The requirements for contracting authorities to draw up guidelines for direct awards and to document direct awards above SEK 100,000 have been effective. Nine in ten public authorities have introduced steering documents (guidelines) for direct procurement. The same proportion also reports that they have procedures in place for the documenting of direct awards.
This has been confirmed in the Swedish Competition Authority’s report ’Direktupphandlingar – en kartläggning av riktlinjer och rutiner’ (‘Direct awards – a survey of guidelines and procedures’).
The threshold that determines when a contracting authority may award contracts directly without advertising was raised in 2014 and is currently SEK 534,890. At the same time, requirements were introduced to ensure that contracting authorities must adopt their own guidelines for the use of direct awards and, at the same time, must document all direct awards above a value of SEK 100,000.
The Swedish Competition Authority has examined the guidelines and procedures for direct contracts of municipalities, county councils and state authorities. The results show that, at present, the majority of these have rules in place.
“Generally speaking, it is the municipalities that – to a greater extent than the public authorities – have introduced procedures both for documentation and for the exposure to competition. It is the small public authorities that are least likely to have their own guidelines”, says the Director-General of the Swedish Competition Authority Dan Sjöblom.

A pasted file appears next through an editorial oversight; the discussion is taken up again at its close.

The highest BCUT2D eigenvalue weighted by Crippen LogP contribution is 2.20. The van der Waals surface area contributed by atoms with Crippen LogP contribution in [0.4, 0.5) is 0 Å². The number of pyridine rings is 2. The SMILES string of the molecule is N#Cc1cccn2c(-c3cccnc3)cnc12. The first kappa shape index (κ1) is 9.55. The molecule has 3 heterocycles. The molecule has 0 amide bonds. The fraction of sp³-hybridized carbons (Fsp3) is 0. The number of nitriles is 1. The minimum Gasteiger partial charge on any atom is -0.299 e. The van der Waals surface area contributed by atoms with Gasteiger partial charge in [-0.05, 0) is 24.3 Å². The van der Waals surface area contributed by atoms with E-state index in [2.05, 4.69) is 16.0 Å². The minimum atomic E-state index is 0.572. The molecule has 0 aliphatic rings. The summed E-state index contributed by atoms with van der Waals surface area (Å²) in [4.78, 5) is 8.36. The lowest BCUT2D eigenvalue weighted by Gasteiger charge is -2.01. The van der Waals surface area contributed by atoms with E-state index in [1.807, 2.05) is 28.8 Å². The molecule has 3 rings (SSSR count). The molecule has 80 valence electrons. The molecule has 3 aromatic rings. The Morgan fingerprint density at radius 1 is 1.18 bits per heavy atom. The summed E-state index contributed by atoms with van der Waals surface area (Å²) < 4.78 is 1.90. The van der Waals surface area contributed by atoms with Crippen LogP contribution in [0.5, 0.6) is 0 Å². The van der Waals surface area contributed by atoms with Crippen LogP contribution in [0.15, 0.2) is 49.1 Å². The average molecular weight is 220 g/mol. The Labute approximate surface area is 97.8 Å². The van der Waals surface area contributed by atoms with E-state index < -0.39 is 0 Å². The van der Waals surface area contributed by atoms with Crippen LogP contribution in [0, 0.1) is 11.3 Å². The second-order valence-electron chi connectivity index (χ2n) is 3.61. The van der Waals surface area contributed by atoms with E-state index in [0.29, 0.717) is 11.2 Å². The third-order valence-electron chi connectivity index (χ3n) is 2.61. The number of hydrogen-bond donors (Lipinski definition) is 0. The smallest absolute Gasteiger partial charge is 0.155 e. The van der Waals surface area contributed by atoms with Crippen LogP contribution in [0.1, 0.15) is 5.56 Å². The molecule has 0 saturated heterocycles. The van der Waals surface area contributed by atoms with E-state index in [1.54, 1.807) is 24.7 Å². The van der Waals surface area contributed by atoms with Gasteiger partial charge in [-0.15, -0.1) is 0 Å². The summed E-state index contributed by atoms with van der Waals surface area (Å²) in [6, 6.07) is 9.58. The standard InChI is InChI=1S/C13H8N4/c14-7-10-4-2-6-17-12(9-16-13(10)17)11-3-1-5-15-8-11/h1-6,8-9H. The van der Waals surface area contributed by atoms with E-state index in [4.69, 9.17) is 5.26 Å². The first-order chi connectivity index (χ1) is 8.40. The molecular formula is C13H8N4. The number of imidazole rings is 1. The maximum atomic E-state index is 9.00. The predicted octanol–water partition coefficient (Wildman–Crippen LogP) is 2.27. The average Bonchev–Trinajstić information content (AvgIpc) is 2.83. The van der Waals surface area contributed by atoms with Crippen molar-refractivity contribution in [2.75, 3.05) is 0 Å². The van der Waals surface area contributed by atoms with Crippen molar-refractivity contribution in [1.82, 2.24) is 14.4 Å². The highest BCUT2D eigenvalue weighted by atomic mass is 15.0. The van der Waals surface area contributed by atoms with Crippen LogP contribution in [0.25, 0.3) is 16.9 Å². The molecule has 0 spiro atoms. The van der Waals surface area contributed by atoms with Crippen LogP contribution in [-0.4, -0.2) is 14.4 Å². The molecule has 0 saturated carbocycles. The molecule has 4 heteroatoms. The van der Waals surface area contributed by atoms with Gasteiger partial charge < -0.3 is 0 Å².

Some shortcomings, however, still remain. For example, far too few of the authorities centralized collection of documentation and not all the information that ought to be mandatory in the documentation is always included. It is also a matter of concern that some of the authorities do not have systems in place which enable them to produce information about completed direct awards.
“One positive conclusion drawn from the survey is that many authorities have a clear ambition to open their purchases to competition, even in the case of direct awards”, says the Director-General of the Swedish Competition Authority Dan Sjöblom.
By opening even those procurements that fall below the threshold for direct awards to competition, a greater number of suppliers will be given the opportunity to submit tenders before any contracts are signed. This increases the possibility of receiving tenders that feature more-efficient solutions, new opportunities, innovation and increased quality. At the same time, it also reduces the risk of objections or corruption.
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